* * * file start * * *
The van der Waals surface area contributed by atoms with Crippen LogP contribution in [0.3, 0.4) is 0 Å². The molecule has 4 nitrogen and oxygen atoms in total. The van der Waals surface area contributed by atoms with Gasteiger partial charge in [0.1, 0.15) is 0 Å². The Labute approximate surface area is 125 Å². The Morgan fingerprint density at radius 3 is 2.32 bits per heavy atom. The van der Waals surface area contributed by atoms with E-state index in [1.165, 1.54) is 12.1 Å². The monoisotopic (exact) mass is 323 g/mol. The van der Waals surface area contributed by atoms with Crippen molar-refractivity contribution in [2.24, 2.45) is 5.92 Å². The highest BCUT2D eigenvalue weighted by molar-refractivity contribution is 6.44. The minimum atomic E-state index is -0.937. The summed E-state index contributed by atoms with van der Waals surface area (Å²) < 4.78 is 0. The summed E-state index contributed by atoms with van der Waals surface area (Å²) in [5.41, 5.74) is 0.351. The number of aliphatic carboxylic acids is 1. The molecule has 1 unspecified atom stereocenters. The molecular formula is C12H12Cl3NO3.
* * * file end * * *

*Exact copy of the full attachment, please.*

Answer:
The van der Waals surface area contributed by atoms with Crippen LogP contribution in [0.3, 0.4) is 0 Å². The molecule has 4 nitrogen and oxygen atoms in total. The van der Waals surface area contributed by atoms with Gasteiger partial charge in [0.1, 0.15) is 0 Å². The Labute approximate surface area is 125 Å². The Morgan fingerprint density at radius 3 is 2.32 bits per heavy atom. The van der Waals surface area contributed by atoms with E-state index in [1.165, 1.54) is 12.1 Å². The monoisotopic (exact) mass is 323 g/mol. The van der Waals surface area contributed by atoms with Crippen molar-refractivity contribution in [2.24, 2.45) is 5.92 Å². The highest BCUT2D eigenvalue weighted by molar-refractivity contribution is 6.44. The minimum atomic E-state index is -0.937. The summed E-state index contributed by atoms with van der Waals surface area (Å²) < 4.78 is 0. The summed E-state index contributed by atoms with van der Waals surface area (Å²) in [5.41, 5.74) is 0.351. The number of aliphatic carboxylic acids is 1. The molecule has 1 unspecified atom stereocenters. The molecular formula is C12H12Cl3NO3.